Vehicle Owners – Other Than Rental Agencies – Vicariously Liable Under Florida Law

crushed vehicle.jpgOwners of motor vehicles registered and operated in Florida are vicariously liable for damages caused by their vehicles while operated by a consensual driver. Car rental companies are exempt from this rule.

This form of strict liability is derived from Florida’s Dangerous Instrumentality Doctrine, adopted in Southern Cotton Oil Co. v. Anderson, 80 Fla. 441, 86 So. 629 (1920), which is based on the proposition that motor vehicles operated on public highways are dangerous instruments and the owners who entrust them to others should be liable for injury to others caused by negligence of the persons to whom the instrumentalities are entrusted.

Until 2005, when the Bush Administration and the Republican Congress carved out an exemption, through the Graves Amendment (49 U.S.C. Sec. 30106), the doctrine applied to the car rental industry. To this writer, the exemption is dangerous because it removes nearly every motivation the industry might have to know who is driving its vehicles. (See this blog for an example of what I mean: Profits Over People – The Willful Ignorance of Florida Car Rental Companies.)

While the Graves Amendment, a federal statute, immunizes the rental industry, the liability of other vehicle owners is limited by Florida Statute 324.021(9)(b)3., reproduced below:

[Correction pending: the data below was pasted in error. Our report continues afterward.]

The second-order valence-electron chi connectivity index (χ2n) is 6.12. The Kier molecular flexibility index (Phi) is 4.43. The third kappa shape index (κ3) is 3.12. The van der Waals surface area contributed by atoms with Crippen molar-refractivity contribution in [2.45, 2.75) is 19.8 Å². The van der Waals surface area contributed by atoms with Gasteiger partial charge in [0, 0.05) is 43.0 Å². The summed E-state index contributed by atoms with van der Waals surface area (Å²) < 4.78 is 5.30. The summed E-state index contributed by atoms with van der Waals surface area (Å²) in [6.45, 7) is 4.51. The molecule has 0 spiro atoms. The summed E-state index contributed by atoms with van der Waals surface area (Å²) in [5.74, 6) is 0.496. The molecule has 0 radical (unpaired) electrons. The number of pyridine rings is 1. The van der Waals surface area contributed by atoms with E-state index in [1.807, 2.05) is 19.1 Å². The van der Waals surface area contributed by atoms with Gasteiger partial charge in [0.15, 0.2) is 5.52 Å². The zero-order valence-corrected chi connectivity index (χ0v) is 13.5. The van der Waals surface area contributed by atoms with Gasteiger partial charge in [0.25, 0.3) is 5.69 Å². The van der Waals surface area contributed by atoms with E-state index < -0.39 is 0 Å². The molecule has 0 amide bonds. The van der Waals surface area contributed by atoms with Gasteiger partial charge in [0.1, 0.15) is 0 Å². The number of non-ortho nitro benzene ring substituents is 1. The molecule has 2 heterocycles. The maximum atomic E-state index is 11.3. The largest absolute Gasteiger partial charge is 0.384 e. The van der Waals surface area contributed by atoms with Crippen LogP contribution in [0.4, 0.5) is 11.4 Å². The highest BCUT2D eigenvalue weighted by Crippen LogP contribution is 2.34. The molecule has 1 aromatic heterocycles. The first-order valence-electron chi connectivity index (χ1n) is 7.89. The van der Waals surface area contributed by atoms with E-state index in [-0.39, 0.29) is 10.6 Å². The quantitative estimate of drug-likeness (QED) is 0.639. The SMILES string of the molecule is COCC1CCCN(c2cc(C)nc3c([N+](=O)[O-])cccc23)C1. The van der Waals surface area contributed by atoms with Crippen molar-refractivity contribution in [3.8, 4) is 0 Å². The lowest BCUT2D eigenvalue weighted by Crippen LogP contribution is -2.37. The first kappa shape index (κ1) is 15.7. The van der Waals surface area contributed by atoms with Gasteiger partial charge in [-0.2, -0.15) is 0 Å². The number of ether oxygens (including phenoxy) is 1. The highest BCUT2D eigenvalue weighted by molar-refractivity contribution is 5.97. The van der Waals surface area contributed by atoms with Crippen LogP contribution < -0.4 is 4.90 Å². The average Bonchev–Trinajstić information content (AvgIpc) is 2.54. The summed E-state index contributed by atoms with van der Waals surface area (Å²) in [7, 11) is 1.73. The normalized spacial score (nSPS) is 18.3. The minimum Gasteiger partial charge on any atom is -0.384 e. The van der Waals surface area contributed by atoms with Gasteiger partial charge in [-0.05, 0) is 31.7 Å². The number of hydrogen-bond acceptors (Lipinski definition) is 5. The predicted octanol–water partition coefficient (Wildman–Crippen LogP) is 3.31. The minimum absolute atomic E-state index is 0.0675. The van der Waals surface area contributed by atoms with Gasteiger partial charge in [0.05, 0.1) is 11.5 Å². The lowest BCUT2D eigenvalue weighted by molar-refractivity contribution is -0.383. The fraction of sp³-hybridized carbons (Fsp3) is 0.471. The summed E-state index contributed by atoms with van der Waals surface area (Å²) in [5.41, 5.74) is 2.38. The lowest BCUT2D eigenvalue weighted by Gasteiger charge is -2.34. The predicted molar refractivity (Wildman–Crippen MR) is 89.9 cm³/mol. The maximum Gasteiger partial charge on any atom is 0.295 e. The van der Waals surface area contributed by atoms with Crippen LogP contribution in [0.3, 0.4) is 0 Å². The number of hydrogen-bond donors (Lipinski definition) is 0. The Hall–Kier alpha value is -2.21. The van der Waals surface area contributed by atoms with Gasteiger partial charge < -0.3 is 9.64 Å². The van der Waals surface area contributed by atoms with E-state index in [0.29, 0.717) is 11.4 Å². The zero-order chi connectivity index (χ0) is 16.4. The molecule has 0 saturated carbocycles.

The owner who is a natural person and loans a motor vehicle to any permissive user shall be liable for the operation of the vehicle or the acts of the operator in connection therewith only up to $100,000 per person and up to $300,000 per incident for bodily injury and up to $50,000 for property damage. If the permissive user of the motor vehicle is uninsured or has any insurance with limits less than $500,000 combined property damage and bodily injury liability, the owner shall be liable for up to an additional $500,000 in economic damages only arising out of the use of the motor vehicle. The additional specified liability of the owner for economic damages shall be reduced by amounts actually recovered from the permissive user and from any insurance or self-insurance covering the permissive user. Nothing in this subparagraph shall be construed to affect the liability of the owner for his or her own negligence.

Subsection (c) provides that “The limits on liability in subparagraphs (b)2. and 3. do not apply to an owner of motor vehicles that are used for commercial activity in the owner’s ordinary course of business, other than a rental company that rents or leases motor vehicles.”

So, what we have in a Florida is a system that holds individuals and companies liable for some if not all of the damages caused by their vehicles, while the industry that makes billions of dollars every year from the operation of their vehicles on our highways is given a free pass.

The Dangerous Instrumentality Doctrine makes our highways safer. If allowed to apply to the car rental industry, it would make our highways even safer. As it now stands, the industry has little regard for who operates its vehicles. The Graves Amendment provides it with the cover to operate with this impunity. Remove this cover and the industry will screen its customers. Profits might suffer, but highway safety will improve.
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Jeffrey P. Gale, P.A. is a South Florida based law firm committed to the judicial system and to representing and obtaining justice for individuals – the poor, the injured, the forgotten, the voiceless, the defenseless and the damned, and to protecting the rights of such people from corporate and government oppression. We do not represent government, corporations or large business interests.

Contact us toll-free at 866-785-GALE or by email to learn your rights.